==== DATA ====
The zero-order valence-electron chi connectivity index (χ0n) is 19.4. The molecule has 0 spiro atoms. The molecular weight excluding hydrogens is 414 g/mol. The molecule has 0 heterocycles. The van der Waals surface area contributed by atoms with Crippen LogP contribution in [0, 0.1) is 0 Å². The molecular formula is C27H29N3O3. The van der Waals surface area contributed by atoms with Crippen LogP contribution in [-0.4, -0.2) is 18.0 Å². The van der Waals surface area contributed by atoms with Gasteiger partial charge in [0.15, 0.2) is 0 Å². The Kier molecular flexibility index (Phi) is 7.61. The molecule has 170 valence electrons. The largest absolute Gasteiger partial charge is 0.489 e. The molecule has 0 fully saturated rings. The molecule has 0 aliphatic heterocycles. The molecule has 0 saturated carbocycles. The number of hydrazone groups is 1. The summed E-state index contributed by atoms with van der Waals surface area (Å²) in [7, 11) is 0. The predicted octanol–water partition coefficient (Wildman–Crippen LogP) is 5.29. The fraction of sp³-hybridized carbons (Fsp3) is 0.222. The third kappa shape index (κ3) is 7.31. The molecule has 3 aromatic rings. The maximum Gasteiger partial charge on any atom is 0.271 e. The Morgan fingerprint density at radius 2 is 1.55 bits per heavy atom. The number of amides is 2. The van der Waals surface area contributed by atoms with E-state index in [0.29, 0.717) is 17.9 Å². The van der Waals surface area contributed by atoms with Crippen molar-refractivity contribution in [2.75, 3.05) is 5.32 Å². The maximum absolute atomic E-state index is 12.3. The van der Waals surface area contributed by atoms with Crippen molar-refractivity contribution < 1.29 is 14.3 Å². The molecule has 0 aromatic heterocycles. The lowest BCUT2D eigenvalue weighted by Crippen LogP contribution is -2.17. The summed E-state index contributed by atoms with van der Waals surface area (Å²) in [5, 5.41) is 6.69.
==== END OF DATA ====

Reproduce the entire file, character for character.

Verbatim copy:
The zero-order valence-electron chi connectivity index (χ0n) is 19.4. The molecule has 0 spiro atoms. The molecular weight excluding hydrogens is 414 g/mol. The molecule has 0 heterocycles. The van der Waals surface area contributed by atoms with Crippen LogP contribution in [0, 0.1) is 0 Å². The molecular formula is C27H29N3O3. The van der Waals surface area contributed by atoms with Crippen LogP contribution in [-0.4, -0.2) is 18.0 Å². The van der Waals surface area contributed by atoms with Gasteiger partial charge in [0.15, 0.2) is 0 Å². The Kier molecular flexibility index (Phi) is 7.61. The molecule has 170 valence electrons. The largest absolute Gasteiger partial charge is 0.489 e. The molecule has 0 fully saturated rings. The molecule has 0 aliphatic heterocycles. The molecule has 0 saturated carbocycles. The number of hydrazone groups is 1. The summed E-state index contributed by atoms with van der Waals surface area (Å²) in [7, 11) is 0. The predicted octanol–water partition coefficient (Wildman–Crippen LogP) is 5.29. The fraction of sp³-hybridized carbons (Fsp3) is 0.222. The third kappa shape index (κ3) is 7.31. The molecule has 3 aromatic rings. The maximum Gasteiger partial charge on any atom is 0.271 e. The Morgan fingerprint density at radius 2 is 1.55 bits per heavy atom. The number of amides is 2. The van der Waals surface area contributed by atoms with E-state index in [0.29, 0.717) is 17.9 Å². The van der Waals surface area contributed by atoms with Crippen molar-refractivity contribution in [2.75, 3.05) is 5.32 Å². The maximum absolute atomic E-state index is 12.3. The van der Waals surface area contributed by atoms with Crippen molar-refractivity contribution < 1.29 is 14.3 Å². The molecule has 0 aromatic heterocycles. The lowest BCUT2D eigenvalue weighted by Crippen LogP contribution is -2.17. The summed E-state index contributed by atoms with van der Waals surface area (Å²) in [5, 5.41) is 6.69.